The Construction of Islamic-Education Institutions in Mamluk Gaza
By Hatim Mahamid
Nebula, Vol. 4:4 (2007)
Introduction: The development of educational institutions and main mosques in the principle cities of Syria was compatible with the importance of th cities as centres of government. A review of the educational institutions in various cities of the region reveals two different phenomena. The first is the developent of educational institutions during the Zangid and Ayyubid periods in the northern cities of Syria, which were not affected by the Crusader conquest, like Aleppo, Damascus, Hamat, Homs, Ba’albek, Busra, Manbaj, al-Ma’arra and others. During the Ayyubid period, most of these cities were governed by Ayyubid rulers, who exercised almost complete autonomy. This led to the development of Islamic education under their auspices, which reflected the positions of the Ayyubid rulers. These cities (the northern ones) were also affected by the Mongolian invasion during the Mamluk period, which directly or indirectly damaged educational and religious institutions.
The second phenomenon was the development of educational and religious institutions during the Mamluk period, in the southern and coastal cities of Syria, and particularly those cities that had previously been under Crusader rule or influence, like Jerusalem, Hebron, Gaza, Safed, Tripoli, and others. Most of the educational institutions in those cities were founded during the Mamluk period after the Crusaders were entirely expelled from the coastal areas of Syria.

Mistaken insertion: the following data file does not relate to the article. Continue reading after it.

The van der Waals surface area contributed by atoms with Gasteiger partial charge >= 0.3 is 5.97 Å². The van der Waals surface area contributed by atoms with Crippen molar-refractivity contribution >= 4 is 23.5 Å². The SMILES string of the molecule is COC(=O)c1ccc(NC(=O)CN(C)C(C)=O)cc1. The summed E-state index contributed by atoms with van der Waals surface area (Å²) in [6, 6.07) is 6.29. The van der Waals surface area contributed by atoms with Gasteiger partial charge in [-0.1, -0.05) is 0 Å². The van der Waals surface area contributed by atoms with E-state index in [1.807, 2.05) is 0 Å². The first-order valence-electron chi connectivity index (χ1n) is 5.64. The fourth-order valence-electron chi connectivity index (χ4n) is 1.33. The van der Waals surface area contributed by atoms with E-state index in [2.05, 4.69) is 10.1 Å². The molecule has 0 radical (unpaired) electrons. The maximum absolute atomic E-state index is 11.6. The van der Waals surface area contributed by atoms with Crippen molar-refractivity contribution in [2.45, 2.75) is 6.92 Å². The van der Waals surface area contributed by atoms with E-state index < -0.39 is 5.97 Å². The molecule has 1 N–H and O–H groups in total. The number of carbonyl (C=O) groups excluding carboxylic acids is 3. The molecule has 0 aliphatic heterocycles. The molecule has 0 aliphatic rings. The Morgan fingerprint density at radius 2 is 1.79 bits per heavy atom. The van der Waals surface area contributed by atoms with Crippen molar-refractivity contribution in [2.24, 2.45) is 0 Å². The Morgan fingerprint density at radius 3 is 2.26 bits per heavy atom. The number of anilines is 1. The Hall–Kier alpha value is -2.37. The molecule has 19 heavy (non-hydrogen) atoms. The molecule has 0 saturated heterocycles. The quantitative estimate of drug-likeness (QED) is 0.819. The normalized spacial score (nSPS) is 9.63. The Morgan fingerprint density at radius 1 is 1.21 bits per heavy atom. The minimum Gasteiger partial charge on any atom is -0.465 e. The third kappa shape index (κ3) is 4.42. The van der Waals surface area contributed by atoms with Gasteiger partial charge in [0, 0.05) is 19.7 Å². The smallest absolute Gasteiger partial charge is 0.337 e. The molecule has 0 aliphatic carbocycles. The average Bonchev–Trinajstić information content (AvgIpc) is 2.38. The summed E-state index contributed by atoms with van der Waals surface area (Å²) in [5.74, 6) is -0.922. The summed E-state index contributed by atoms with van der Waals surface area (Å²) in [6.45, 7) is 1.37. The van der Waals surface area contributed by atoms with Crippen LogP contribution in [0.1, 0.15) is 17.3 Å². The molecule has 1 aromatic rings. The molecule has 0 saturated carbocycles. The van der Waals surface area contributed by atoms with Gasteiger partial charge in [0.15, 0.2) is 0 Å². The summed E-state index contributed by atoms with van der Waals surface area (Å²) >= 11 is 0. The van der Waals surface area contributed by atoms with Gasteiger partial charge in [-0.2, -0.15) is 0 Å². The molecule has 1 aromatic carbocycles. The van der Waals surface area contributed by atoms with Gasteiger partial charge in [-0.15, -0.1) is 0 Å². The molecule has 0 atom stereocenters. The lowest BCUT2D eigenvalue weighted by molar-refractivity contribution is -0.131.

Although information about educational and religious institutions in these cities is scarce, one may conduct a limited survey based on the biographies of scholars or rulers who were involved in these enterprises during the period under discussion. In this study, I’ll focus dealing with this topic related to the cityof Gaza as a case study and model of the southern cities of Syria which were affected by similar political circumstances.